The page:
By the end of the sixties climate scientists are far from a consensus about the scale and underlying mechanisms driving the change in climate which is taking place. Yet, there’s two things that are becoming very clear: carbon dioxide has an important impact on it and humans are pushing the atmospheric CO2 levels up to unseen values.
The greenhouse effect has been detected, and it is changing our climate now.
1972 First UN environment conference ever taking place in Stockholm. The focus lies on chemical pollution and whaling, climate change is addressed shortly. The Unep (United Nations Environment Programme) is created.
1987 Montréal Protocol is agreed to restrict the CFCs which damage the ozone layer. The agreement shows that political agreement over international planetary action is possible. Today scientist have shown slow but steady recovery of the ozone layer.
1988 James Hansen, climate scientist at NASA, bears testimony over the scientific findings: “The Earth is warmer in 1988 than at any time in the history of instrumental measurements. There is only a 1 percent chance of an accidental warming of this magnitude…. The greenhouse effect has been detected, and it is changing our climate now.”
1988 Intergovernmental Panel on Climate Change (IPCC) is founded. They provide reports which give insight in the current climate change models and predictions. The reports are the reference for policy makers.
1992 Earth Summit in Rio de Janeiro, where governments agree the United Framework Convention on Climate Change. Countries agree to bring their emissions back to 1990 levels. Till today 1990 is commonly used as reference base for emissions.
1997 Kyoto Protocol is adopted in Kyoto, Japan. Based on the premise that climate change is real and driven by human carbon dioxide emissions, developed nations agree to cut emissions by an average 5% starting from 2005. Yet the US and China, among the biggest polluters, don’t ratify the agreement.
1998 Warmest year on record at the time. Scientists still debate whether it is due to climate change, El Nino or both.
2007 IPCC fourth assessment report says it more than 90% sure that humanity is responsible for modern day climate change.
2008 Barack Obama promises to make Global Warming as one of his key working points. Seven years later, not much has been done. Giving his fiat for fracking of shale gas all over the US, he even opens the door to a welcome excuse for fossil fuel companies to wait a bit longer with renewables. Yet, only recently he vetoed the Keystone XL pipeline. This ensures a lot of oil is kept in the ground – where it should be.
2009 Not long before the long-anticipated climate talks in Copenhagen, emails of climate scientists, some of which working for the IPCC, are published on the internet. Sceptics use them to put the climate scientists in bad light and accuse them of lies and fraude. Eight independent communities are founded by different countries in order to investigate the accusations – none of them turn out to be true.
2009 UN Climate Summit in Copenhagen. Expectations are high to find a post-Kyoto international agreement on climate change, but no binding results are reached. When the end of the conference is approaching without any binding deals, climate activists desperately try to get into the building where the world leaders are gathered. It comes to a severe clash with riot police.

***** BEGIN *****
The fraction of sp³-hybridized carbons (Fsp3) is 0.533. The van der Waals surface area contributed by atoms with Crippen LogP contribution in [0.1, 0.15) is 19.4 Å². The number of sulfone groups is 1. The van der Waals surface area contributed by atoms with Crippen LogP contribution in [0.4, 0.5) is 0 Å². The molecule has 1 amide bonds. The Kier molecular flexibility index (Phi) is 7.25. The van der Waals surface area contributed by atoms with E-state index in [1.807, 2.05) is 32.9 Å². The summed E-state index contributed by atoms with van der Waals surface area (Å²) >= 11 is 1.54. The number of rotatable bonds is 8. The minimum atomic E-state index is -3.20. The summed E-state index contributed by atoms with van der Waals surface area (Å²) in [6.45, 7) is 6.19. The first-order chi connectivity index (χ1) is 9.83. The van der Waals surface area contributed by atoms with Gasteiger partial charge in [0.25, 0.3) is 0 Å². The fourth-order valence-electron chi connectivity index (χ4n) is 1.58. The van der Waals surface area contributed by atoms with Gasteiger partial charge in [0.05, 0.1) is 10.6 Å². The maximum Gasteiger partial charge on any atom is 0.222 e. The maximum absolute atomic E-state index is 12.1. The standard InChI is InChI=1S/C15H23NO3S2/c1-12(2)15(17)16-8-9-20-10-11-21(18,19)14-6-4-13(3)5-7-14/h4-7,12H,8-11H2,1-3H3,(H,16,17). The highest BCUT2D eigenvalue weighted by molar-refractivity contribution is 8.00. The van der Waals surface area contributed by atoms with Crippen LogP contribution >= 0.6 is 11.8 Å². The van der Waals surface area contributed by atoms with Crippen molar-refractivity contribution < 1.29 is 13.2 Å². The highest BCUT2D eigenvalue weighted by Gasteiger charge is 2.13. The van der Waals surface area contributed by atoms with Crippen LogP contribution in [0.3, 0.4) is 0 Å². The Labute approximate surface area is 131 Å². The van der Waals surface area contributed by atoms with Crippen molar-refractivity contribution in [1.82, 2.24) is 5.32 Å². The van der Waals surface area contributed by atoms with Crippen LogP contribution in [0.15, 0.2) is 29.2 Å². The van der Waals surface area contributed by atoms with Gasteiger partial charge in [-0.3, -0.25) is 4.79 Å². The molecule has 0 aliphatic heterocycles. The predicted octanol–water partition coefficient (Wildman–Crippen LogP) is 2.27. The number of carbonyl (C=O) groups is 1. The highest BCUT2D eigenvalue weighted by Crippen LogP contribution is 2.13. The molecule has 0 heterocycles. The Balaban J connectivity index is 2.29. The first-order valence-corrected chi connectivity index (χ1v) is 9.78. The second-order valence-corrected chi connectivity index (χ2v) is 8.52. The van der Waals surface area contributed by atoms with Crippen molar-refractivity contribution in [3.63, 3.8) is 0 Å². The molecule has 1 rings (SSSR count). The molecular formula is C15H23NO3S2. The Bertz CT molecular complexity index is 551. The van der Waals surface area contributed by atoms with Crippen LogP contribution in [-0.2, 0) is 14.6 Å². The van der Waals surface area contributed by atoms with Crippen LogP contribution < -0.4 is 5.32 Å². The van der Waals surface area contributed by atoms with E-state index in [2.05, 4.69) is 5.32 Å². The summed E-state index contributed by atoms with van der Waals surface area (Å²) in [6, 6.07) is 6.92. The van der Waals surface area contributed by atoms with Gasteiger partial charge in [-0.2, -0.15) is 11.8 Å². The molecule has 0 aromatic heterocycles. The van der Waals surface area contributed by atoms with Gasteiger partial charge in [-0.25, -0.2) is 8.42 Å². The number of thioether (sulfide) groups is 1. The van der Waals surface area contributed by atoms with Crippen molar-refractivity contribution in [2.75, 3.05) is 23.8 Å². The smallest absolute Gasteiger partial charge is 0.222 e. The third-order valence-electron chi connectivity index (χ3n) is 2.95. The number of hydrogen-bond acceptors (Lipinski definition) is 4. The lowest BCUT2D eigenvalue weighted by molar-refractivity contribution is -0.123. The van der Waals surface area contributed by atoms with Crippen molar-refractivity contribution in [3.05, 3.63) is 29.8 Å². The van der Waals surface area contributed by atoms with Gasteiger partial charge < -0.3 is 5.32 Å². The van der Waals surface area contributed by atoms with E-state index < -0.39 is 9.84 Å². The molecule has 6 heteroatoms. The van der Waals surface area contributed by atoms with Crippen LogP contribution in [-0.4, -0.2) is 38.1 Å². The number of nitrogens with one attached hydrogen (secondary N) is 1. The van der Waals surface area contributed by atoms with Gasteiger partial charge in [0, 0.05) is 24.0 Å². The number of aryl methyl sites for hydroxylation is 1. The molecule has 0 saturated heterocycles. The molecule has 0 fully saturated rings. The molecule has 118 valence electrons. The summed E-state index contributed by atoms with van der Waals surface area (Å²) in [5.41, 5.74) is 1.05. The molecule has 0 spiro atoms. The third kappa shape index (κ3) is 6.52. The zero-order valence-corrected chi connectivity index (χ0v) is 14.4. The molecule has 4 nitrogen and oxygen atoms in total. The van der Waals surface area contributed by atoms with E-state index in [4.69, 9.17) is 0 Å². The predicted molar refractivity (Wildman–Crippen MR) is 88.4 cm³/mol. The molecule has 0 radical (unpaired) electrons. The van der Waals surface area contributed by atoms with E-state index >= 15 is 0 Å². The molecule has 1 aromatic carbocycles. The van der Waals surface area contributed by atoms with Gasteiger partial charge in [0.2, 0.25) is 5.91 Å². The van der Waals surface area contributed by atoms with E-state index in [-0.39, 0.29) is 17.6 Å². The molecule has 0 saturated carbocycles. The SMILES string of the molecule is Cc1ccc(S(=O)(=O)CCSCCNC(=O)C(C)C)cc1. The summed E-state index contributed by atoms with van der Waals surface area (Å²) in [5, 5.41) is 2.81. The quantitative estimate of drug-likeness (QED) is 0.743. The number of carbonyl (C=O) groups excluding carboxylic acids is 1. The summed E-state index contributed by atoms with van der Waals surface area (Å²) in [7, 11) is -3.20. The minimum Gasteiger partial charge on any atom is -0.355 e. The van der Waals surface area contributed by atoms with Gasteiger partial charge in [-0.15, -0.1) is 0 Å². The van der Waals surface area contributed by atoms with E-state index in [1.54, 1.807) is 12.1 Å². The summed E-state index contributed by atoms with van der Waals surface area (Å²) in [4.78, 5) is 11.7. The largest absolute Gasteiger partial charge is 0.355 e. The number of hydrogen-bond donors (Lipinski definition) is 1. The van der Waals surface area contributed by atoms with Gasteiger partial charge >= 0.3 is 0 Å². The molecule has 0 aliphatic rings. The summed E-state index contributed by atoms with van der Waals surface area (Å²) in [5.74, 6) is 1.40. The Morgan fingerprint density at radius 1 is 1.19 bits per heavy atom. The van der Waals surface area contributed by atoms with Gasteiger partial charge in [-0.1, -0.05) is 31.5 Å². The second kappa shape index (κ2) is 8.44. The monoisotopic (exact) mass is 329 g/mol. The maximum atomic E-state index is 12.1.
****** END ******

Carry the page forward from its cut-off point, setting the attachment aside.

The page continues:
2010 European Parliament approves Europe 2020, a ten-year strategy to reduce greenhouse gas emissions by 20% relative to 1990 levels, 20% increase in energy efficiency, and a share of 20% of renewable energy sources in total energy consumption.
2013 For the first time the concentration of CO2 in the atmosphere has reached the 400ppm level. 350ppm is regarded as the upper safe level.
2014 The new IPCC report based on more than 900 peer reviewed articles says 99% of scientists agree that modern-day climate change is due to mankind emissions. They outline 5 scenarios and the concept of the carbon budget. To keep warming under 2°C we must start reducing emissions drastically in the next decade or we will simply be too late.
2014 People’s Climate March in New York: an estimated 311 000 people gathered in what became the biggest collective action for the climate in history. The march was intended to urge political leaders, who would arrive a few days later for a climate top in the Big Apple, to take action on climate change.
2014 China and US announce together to cut their emissions. An important symbolic step.
2014 Europe makes bolder plans for 2030 than the earlier agreed 20-20 deal.
2014 Climate summit in Lima, Peru, shows once again the deep division between developed and developing nations (see this earlier post). An historical agreement is reached where all nations present promise to cut emission (but still no binding numbers). Everyone puts his hope on Climate Summit in Paris 2015, seen as the last moment we can change the course before it’s too late.
2015 2014 is officially declared as being the warmest year on record. This time there’s no El Nino to blame. Journalism group Climate Central puts it like this: the odds of such a year happening by chance rather than due to a combination of man-made pollution and natural climate variability are less than 1-in-27 million (read also this post).
[…] Summit in 1992, often seen as the first global conference on climate policy (read more about in my post about the history of climate change policy). Today Earth day celebrates its 45th birthday and the message is clearer and more urgent than […]
[…] worry too. It’s the beginning of climate change as a political issue. More about that in the second part of this […]